Wounds that Heal
Topic: Biblical Verse: Isaiah 53:1–53:5
St. John's Lutheran Church, Alexandria, VA
"Wounds that Heal"
"O sacred Head now wounded, with grief and shame weighed down; now scornfully surrounded, with thorns Thine only crown. O sacred Head, what glory, what bliss, till now was Thine! Yet though despised and gory, I joy to call Thee mine."
For the past six weeks or so, this time of year that we know as Lent, we have sung those words in our midweek worship services. We sang them again today. These words, even stripped of musical accompaniment, are still powerful: though only a few lines' worth of text, they do well to summarize what Good Friday is all about. The words aren't everyday words - "weighed down," "scornfully," "despised" - each is rich with meaning. These are weighty words, so let's speak plainly in the short time that we have together today.
Lent is about God's love. That might seem like an odd thing to say, considering how depressing the themes of the season seem to be. Yes, we do think about how we have fallen short of God's will. Yes, we do often give up things that we enjoy as a reminder of what Jesus sacrificed. Yes, we spend these forty days in many ways thinking about today, reflecting on Jesus' death on the cross of Calvary. Indeed, there are people in the world who think that Christians - and maybe especially Lutherans - spend too much time talking about Jesus being crucified. They think it's depressing and morbid. Even some Christians think that a crucifix, a cross that bears a depiction of Christ's body on it, is offensive. Where's the love in this?
Hear Isaiah's words. The prophet paints a picture of God's servant, one who "had no form or majesty that we should look at him, and no beauty that we should desire him. He was despised and rejected by men; a man of sorrows, and acquainted with grief." But Isaiah goes on to say that "Surely he has borne our griefs and carried our sorrows; yet we esteemed him stricken, smitten by God, and afflicted." The servant, Jesus, is the scapegoat. He takes the fall for us, setting us free. There's the love in Lent. That is why we are here today.
Someone recently asked me why we call Good Friday "good," and you've just heard the answer. But though "good," Good Friday wasn't pretty. God's love for you and me wasn't the convenient kind where He could just write a check or sign a pardon and make everything all better. His love compelled Him to step in, refusing to leave us lost to our sin. His love took him to the cross where nails and spear pierced him through, where "he was wounded for our transgressions; he was crushed for our iniquities." His blood paid the price for our freedom. Good Friday is God getting His hands dirty, for us.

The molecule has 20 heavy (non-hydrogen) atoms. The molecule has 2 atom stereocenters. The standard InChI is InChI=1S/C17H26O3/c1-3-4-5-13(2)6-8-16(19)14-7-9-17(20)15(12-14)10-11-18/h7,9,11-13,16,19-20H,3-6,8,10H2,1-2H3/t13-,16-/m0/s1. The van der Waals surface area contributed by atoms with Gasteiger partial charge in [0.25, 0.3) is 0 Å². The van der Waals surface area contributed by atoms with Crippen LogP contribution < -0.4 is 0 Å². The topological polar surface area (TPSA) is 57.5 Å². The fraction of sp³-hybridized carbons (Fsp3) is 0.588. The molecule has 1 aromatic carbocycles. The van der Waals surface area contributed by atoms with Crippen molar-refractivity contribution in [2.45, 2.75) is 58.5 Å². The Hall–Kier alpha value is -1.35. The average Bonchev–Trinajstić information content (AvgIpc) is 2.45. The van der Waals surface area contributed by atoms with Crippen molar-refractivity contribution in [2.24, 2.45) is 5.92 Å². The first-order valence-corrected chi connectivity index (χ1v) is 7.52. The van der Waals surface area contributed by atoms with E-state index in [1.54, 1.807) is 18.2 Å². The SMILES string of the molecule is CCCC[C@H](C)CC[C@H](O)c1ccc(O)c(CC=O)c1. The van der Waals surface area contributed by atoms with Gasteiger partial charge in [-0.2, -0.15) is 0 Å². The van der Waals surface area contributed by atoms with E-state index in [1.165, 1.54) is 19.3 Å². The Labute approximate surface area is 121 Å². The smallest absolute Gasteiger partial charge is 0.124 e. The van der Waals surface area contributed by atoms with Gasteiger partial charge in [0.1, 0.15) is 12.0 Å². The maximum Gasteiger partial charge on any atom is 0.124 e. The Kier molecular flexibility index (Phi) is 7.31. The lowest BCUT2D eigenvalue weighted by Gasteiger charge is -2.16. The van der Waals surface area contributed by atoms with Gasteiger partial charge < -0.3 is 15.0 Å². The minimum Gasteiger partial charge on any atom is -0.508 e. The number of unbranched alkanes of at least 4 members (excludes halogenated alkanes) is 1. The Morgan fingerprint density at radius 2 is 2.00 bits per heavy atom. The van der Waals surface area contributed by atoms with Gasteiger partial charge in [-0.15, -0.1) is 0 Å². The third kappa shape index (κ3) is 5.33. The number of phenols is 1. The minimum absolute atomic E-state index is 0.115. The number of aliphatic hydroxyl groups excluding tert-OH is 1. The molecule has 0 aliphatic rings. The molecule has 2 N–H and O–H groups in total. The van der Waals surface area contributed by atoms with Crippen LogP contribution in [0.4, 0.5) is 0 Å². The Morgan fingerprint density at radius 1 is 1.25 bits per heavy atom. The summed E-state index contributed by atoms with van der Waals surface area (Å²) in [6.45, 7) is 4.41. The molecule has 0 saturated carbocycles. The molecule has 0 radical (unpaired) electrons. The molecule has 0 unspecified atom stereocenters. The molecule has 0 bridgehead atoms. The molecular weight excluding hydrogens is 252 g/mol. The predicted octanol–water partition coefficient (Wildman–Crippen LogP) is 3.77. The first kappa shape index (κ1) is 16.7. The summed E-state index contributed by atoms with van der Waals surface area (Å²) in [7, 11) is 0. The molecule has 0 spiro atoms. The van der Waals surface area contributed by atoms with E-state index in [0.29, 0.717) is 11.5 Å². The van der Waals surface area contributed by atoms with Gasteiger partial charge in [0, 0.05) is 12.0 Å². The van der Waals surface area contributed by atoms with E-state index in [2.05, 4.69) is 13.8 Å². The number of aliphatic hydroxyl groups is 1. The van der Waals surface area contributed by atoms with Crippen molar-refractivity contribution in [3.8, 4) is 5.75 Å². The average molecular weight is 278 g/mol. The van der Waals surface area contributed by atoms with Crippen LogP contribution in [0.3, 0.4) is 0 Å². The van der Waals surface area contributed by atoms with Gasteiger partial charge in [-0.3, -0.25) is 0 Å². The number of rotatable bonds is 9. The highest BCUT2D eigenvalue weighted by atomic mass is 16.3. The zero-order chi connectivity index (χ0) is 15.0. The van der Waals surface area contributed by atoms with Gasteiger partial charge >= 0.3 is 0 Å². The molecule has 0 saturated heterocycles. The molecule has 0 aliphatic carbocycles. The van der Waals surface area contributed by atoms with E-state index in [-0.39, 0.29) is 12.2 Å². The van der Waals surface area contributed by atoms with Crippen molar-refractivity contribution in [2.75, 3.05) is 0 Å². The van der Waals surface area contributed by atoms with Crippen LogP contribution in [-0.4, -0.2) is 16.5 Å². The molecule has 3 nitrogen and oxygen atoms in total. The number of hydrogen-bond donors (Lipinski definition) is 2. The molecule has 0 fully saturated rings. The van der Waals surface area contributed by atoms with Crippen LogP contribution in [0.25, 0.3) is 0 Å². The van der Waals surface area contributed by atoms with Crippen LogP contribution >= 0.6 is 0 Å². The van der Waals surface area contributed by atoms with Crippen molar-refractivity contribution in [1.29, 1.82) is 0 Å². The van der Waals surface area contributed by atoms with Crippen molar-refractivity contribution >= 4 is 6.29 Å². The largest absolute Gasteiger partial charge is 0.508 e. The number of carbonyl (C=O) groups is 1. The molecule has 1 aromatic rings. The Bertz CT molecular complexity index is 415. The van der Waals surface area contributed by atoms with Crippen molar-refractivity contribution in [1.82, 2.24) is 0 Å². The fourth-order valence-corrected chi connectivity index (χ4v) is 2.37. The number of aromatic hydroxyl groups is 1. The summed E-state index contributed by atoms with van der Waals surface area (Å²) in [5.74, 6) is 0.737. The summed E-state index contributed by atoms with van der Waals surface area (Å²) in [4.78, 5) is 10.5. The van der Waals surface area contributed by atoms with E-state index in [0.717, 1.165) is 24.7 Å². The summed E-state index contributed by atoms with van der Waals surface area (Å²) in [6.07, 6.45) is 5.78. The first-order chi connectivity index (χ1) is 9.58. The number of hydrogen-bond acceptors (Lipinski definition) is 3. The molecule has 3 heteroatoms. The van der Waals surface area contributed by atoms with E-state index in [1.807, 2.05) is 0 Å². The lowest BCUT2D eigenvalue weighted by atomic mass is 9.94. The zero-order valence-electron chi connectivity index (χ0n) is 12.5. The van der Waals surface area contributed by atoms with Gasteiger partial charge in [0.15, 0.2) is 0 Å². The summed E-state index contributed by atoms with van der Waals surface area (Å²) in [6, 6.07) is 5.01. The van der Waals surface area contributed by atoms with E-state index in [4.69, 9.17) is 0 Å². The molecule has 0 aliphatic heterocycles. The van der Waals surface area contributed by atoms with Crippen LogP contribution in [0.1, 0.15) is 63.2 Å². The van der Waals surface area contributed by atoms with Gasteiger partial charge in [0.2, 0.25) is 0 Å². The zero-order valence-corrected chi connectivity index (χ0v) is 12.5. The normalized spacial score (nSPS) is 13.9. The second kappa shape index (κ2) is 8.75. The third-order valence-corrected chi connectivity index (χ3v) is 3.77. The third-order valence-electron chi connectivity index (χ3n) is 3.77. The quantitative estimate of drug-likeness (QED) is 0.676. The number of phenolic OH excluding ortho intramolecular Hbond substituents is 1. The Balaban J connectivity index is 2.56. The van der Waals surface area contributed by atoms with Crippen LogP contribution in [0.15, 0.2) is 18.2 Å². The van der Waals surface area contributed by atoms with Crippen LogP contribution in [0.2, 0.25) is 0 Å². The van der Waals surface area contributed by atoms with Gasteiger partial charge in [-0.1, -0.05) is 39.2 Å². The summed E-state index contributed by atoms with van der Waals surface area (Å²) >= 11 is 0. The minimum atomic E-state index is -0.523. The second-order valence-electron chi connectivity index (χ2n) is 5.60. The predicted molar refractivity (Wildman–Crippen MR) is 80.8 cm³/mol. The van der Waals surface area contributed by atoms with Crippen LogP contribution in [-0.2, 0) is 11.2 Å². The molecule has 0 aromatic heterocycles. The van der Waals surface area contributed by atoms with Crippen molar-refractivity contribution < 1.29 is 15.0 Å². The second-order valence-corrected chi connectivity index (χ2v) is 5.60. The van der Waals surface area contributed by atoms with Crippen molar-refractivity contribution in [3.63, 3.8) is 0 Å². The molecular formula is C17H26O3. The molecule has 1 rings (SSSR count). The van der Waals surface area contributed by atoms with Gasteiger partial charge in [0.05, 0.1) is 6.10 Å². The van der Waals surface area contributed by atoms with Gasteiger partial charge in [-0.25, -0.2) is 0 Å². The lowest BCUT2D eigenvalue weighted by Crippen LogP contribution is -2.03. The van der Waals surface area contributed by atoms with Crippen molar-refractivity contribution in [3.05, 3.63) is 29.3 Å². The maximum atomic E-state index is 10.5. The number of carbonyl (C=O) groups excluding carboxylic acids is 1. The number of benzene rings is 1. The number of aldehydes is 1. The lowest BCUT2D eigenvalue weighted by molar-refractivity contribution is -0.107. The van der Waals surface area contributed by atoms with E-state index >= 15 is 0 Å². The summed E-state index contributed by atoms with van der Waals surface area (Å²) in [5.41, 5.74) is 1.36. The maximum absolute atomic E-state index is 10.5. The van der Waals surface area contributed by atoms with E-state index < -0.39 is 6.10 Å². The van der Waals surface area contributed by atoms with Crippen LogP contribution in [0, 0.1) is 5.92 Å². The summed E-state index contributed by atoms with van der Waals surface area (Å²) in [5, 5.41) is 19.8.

The wounds that Jesus suffered are the wounds that heal. He was broken to make us whole. The words of Isaiah also tell us, "upon him was the chastisement that brought us peace, and with his stripes we are healed." The suffering and death of God's servant, His own Son, on the cross, offers healing to us hurting and dying people. Every Lenten season gives us the opportunity to remember that God is with us, even when we feel the pains and consequences of living in a fallen and falling-apart world. Where is God when we need healing? Hear Isaiah's message this Good Friday and know that you can find the answer to that question here, looking to God's dirtied, bloodstained hands, extended on the cross for you.
Lent is a somber season of reflection, but it must never a depressing or self-pitying time, because Lent is about God's love. And though Lent may be drawing to a close, God's love does not. He stays with us and calls us to look ahead. We know the rest of the story, because we know that God is a God of reversals. He made everything from nothing. He brings healing out of wounds. And He gives life from death.